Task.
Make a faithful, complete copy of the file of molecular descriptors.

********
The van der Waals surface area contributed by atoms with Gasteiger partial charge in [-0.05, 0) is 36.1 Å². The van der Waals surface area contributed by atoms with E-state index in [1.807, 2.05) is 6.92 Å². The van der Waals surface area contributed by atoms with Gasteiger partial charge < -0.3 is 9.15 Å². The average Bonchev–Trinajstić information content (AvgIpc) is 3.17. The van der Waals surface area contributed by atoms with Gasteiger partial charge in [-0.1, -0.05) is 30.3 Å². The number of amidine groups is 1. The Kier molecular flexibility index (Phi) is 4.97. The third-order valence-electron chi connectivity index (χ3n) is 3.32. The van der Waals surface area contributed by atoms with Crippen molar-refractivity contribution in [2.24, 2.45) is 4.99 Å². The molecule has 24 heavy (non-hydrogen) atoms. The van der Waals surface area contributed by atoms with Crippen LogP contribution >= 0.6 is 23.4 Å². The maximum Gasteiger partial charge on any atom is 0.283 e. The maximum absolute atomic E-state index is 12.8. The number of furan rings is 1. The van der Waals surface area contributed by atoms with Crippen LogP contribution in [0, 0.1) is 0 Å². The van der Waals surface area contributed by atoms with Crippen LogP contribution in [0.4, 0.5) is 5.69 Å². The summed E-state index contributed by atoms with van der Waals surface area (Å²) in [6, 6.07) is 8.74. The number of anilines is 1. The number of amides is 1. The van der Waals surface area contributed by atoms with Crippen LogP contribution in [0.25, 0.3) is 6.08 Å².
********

The van der Waals surface area contributed by atoms with Gasteiger partial charge in [-0.05, 0) is 36.1 Å². The van der Waals surface area contributed by atoms with E-state index in [1.807, 2.05) is 6.92 Å². The van der Waals surface area contributed by atoms with Gasteiger partial charge < -0.3 is 9.15 Å². The average Bonchev–Trinajstić information content (AvgIpc) is 3.17. The van der Waals surface area contributed by atoms with Gasteiger partial charge in [-0.1, -0.05) is 30.3 Å². The number of amidine groups is 1. The Kier molecular flexibility index (Phi) is 4.97. The third-order valence-electron chi connectivity index (χ3n) is 3.32. The van der Waals surface area contributed by atoms with Crippen molar-refractivity contribution in [2.24, 2.45) is 4.99 Å². The molecule has 24 heavy (non-hydrogen) atoms. The van der Waals surface area contributed by atoms with Crippen LogP contribution >= 0.6 is 23.4 Å². The maximum Gasteiger partial charge on any atom is 0.283 e. The maximum absolute atomic E-state index is 12.8. The number of furan rings is 1. The van der Waals surface area contributed by atoms with Crippen LogP contribution in [0, 0.1) is 0 Å². The van der Waals surface area contributed by atoms with Crippen LogP contribution in [0.4, 0.5) is 5.69 Å². The summed E-state index contributed by atoms with van der Waals surface area (Å²) in [6, 6.07) is 8.74. The number of anilines is 1. The number of amides is 1. The van der Waals surface area contributed by atoms with Crippen LogP contribution in [0.25, 0.3) is 6.08 Å².